• phenotype
  • 2. Outline the nature and effects on the phenotype of numerical and structural changes of chromosomes. (aber.ac.uk)
  • Discerning the central role of chromosomes in governing the phenotype is an important skill in terms of pursuing a career in clinical and biomedical science. (aber.ac.uk)
  • The gene then needs to be mapped by comparing the inheritance of the phenotype with other known genetic markers. (wikipedia.org)
  • A consensus definition of the concept of epigenetic trait as "stably heritable phenotype resulting from changes in a chromosome without alterations in the DNA sequence" was formulated at a Cold Spring Harbor meeting in 2008, although alternate definitions that include non-heritable traits are still being used. (wikipedia.org)
  • centromere
  • Before this happens, every chromosome is copied once (S phase), and the copy is joined to the original by a centromere, resulting either in an X-shaped structure (pictured to the right) if the centromere is located in the middle of the chromosome or a two-arm structure if the centromere is located near one of the ends. (wikipedia.org)
  • Contents: Top 0-9 A B C D E F G H I J K L M N O P Q R S T U V W X Y Z canalisation candidate gene carrier centimorgan centriole centromere The part of a chromosome that links a pair of sister chromatids. (wikipedia.org)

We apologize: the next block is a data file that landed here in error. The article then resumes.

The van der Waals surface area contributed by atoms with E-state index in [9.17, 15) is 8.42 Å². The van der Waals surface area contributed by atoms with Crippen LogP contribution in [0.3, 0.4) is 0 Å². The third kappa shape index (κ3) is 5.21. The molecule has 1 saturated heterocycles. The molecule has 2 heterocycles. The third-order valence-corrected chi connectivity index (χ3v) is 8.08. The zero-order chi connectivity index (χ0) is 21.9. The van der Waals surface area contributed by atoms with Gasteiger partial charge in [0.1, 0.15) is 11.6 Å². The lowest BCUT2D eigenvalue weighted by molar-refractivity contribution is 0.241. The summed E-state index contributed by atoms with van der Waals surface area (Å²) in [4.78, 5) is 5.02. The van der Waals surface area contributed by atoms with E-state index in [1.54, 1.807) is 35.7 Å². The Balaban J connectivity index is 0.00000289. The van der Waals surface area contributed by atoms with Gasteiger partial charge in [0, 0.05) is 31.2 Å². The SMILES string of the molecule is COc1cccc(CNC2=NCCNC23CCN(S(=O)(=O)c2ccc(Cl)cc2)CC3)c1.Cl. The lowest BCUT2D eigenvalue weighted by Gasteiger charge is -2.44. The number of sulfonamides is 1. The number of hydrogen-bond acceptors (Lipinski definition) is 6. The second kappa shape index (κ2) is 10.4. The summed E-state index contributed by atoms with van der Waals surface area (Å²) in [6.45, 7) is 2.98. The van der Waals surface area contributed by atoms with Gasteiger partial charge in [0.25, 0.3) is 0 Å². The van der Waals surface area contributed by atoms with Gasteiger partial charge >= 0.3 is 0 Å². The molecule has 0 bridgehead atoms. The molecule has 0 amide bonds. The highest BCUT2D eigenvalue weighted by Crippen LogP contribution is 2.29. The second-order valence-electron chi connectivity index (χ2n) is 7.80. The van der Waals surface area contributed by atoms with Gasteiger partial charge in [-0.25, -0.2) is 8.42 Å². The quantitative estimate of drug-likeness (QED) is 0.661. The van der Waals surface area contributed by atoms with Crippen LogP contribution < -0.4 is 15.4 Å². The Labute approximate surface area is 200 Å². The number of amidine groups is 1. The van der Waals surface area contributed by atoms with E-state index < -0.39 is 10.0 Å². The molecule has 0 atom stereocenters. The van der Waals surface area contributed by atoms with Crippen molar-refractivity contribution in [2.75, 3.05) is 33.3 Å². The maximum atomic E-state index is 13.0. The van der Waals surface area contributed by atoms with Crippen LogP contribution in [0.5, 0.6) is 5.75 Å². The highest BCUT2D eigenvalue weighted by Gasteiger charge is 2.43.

• chromatin
  • Some use the term chromosome in a wider sense, to refer to the individualized portions of chromatin in cells, either visible or not under light microscopy. (wikipedia.org)
  • The author has been particularly disappointed by the illogicality of the present chromosomal (chromatin-chromosome) terminology based on, or inferred by, two terms, Chromatin (Flemming 1880) and Chromosom (Waldeyer 1888), both inappropriately ascribed to a basically non coloured state. (wikipedia.org)
  • anaphase
  • In animal cells, chromosomes reach their highest compaction level in anaphase during segregation. (wikipedia.org)
  • anaphase aneuploidy anticodon autosome Contents: Top 0-9 A B C D E F G H I J K L M N O P Q R S T U V W X Y Z bacterial artificial chromosome (BAC) base pair A pair of nucleotide bases on complementary DNA or RNA strands organized in a double helix. (wikipedia.org)
  • Boveri
  • Aided by the rediscovery at the start of the 1900s of Gregor Mendel's earlier work, Boveri was able to point out the connection between the rules of inheritance and the behaviour of the chromosomes. (wikipedia.org)
  • Plants
  • The least number of chromosomes are found in Ascaris megalocephala i.e., 2 (\[n=2\]in Mucor hiemalis in plants ) while in a radiolarian protist ( Aulocantha ) has maximum number of chromosomes is 1600 ( Ophioglossum reticulatum , 2 n = 1262 in plants). (studyadda.com)
  • pattern
  • First generation offspring are heterozygous, requiring them to be inbred to create the homozygous pattern necessary for stable inheritance. (wikipedia.org)